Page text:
The past few years have brought unexpected changes into every sphere of our lives, and the world of writing, reading, and publishing is no exception. However, the publishing world had already been shifting continuously for over a decade. The coronavirus pandemic has pushed so many industries to take massive, previously unthinkable leaps into the digital world, but for the publishing industry, many of these changes were nothing new.
The growth of eBooks and digital marketplaces had already taken many readers into the digital age, and with self-publishing and hybrid publishing, much of the publishing process had increasingly moved into cyberspace as well, long before the pandemic. So you might expect that the publishing industry was better prepared than others to deal with its effects — and in some ways at least, that’s been true. These shifts tell us a few things about what to expect in 2022.
Beyond the pandemic, other large-scale changes to the publishing industry are also still underway, and those shifts are expected to continue into 2022. As we discussed last year, self-publishing authors are increasingly struggling to stand out in a crowded marketplace. New technologies like AI, machine learning, and cross-promotional marketing, as well as collaborative approaches and platform-building, are key trends for authors working to stand out.
The Ongoing Impacts of Covid-19
The publishing industry has already been facing radical changes in recent years, and in many ways, the effects of the coronavirus pandemic are pushing things in the same direction they were already moving. Major publishers, after already losing much of their dominance in the market, have been hit hardest by the pandemic. Direct access to bookstores was one of the last big advantages for traditional publishers, and those already-struggling brick and mortars suffered from the initial lockdowns, as well as the public’s continued efforts to stay at home when possible — and habits formed during the pandemic seem likely to continue. Once readers are in the habit of buying books online, why go back?
It’s good news for Amazon and other online platforms, but bad for news brick and mortar bookstores. The book retail landscape was moving in this direction already, and the events of recent years have contributed to existing pressures. Self-publishing will continue to benefit from the focus on the digital marketplace, where authors face a much more level playing field competing with traditional publishers and their distribution networks. But don’t mistake this for the end of print books, finally eclipsed by eBooks. Print sales remain key, and in fact, were higher in 2020 than during the same period of 2019. People are still reading in print, and now more than ever, they can get their hands on books without going to a bookstore.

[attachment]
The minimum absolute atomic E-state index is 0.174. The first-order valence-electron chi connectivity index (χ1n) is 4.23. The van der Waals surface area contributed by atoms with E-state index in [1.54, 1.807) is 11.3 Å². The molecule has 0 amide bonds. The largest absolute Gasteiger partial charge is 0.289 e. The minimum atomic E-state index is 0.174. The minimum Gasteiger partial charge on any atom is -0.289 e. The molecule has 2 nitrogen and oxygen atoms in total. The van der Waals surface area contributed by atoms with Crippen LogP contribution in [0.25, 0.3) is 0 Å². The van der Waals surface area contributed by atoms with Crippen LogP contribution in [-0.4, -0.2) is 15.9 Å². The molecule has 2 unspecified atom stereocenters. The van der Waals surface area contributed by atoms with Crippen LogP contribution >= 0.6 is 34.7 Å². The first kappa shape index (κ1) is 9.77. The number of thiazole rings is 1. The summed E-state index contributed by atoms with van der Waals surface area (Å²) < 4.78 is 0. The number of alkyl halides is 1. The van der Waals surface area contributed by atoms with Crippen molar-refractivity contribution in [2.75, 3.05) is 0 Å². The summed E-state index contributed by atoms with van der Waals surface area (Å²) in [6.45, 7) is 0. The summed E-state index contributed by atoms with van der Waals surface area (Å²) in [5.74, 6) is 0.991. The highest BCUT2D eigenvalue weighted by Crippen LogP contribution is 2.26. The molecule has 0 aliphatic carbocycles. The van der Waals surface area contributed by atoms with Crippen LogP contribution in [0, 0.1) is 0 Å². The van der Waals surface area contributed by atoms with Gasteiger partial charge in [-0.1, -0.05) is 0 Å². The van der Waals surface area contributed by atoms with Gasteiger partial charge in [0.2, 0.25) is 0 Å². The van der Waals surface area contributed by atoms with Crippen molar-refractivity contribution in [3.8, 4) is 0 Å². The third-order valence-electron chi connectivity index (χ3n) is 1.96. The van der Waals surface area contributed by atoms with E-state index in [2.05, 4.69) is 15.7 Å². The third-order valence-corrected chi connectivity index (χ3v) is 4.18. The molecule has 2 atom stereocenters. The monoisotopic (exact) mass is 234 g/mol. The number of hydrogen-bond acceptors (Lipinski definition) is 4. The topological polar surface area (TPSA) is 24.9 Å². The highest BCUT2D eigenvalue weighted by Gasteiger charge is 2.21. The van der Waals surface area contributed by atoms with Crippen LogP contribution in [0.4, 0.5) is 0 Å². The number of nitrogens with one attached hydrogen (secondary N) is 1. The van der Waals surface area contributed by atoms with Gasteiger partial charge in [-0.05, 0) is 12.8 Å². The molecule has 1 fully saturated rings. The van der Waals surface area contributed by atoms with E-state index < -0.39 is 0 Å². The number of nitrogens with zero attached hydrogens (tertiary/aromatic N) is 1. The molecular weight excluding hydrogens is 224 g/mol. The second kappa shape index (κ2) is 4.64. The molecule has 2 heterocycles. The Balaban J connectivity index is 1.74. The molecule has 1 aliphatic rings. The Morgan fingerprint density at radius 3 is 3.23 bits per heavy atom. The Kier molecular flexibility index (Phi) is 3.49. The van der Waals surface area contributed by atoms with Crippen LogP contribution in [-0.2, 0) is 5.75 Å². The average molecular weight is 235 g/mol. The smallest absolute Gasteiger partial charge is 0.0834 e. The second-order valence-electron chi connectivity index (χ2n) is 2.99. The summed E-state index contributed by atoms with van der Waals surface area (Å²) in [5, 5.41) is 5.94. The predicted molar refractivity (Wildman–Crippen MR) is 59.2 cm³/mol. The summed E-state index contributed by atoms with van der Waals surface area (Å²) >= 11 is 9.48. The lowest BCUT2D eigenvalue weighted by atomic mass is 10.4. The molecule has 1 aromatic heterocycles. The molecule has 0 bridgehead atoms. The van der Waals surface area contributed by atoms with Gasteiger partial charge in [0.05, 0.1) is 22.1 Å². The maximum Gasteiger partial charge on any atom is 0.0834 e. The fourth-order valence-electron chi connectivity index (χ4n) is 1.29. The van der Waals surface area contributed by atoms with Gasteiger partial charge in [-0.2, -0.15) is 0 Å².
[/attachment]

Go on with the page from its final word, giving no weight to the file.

In this online context, publishers are increasingly finding success selling directly to consumers, and in doing so, avoiding the hefty fees taken by retailers — these fees total at least 40 percent, and often more. These direct-to-consumer sales are adding to the pressure on bookstores, and opening new doors for authors and publishers. As a result, prices for digital ads have skyrocketed, as competition to reach readers heats up. It’s yet another reason to build an effective platform — your followers can buy your book directly from you or your publisher’s website.
Self-publishing authors and independent publishers are learning the same lesson traditional publishers have known for a long time; in a crowded book market, authors without an established platform don’t have a clear path to success. If readers don’t have a reason to seek out your book, the quality of your writing won’t matter, because few will see it. With so many books published, even a great book cover and conventional marketing efforts often are not enough. Traditional publishers look for authors with a following — an audience that’s ready and waiting to hear (or read) what they have to say.
This could take a variety of forms. You might be an established academic expert writing a nonfiction book for the general public. Perhaps you’re a successful artist publishing an art book, or a respected chef publishing a cookbook. Major publishers look for authors who will be of interest to readers. This may sound discouraging for aspiring authors, but you can start small. If you want to publish a fiction book, start publishing short stories and sharing them on social media. Share your art on Instagram. Even a small following can give you your first set of readers, positive Amazon reviews, and a jumping-off point for success.
It's important to keep platform building in mind, because the cost of ads will almost always exceed the amount of money an author will earn from book sales stemming directly from the ad. You won’t, for example, earn three dollars for every dollar spent on ads. Instead, ads are a longer-term investment in building your platform as an author — which, once established, will benefit sales of this book as well as future projects.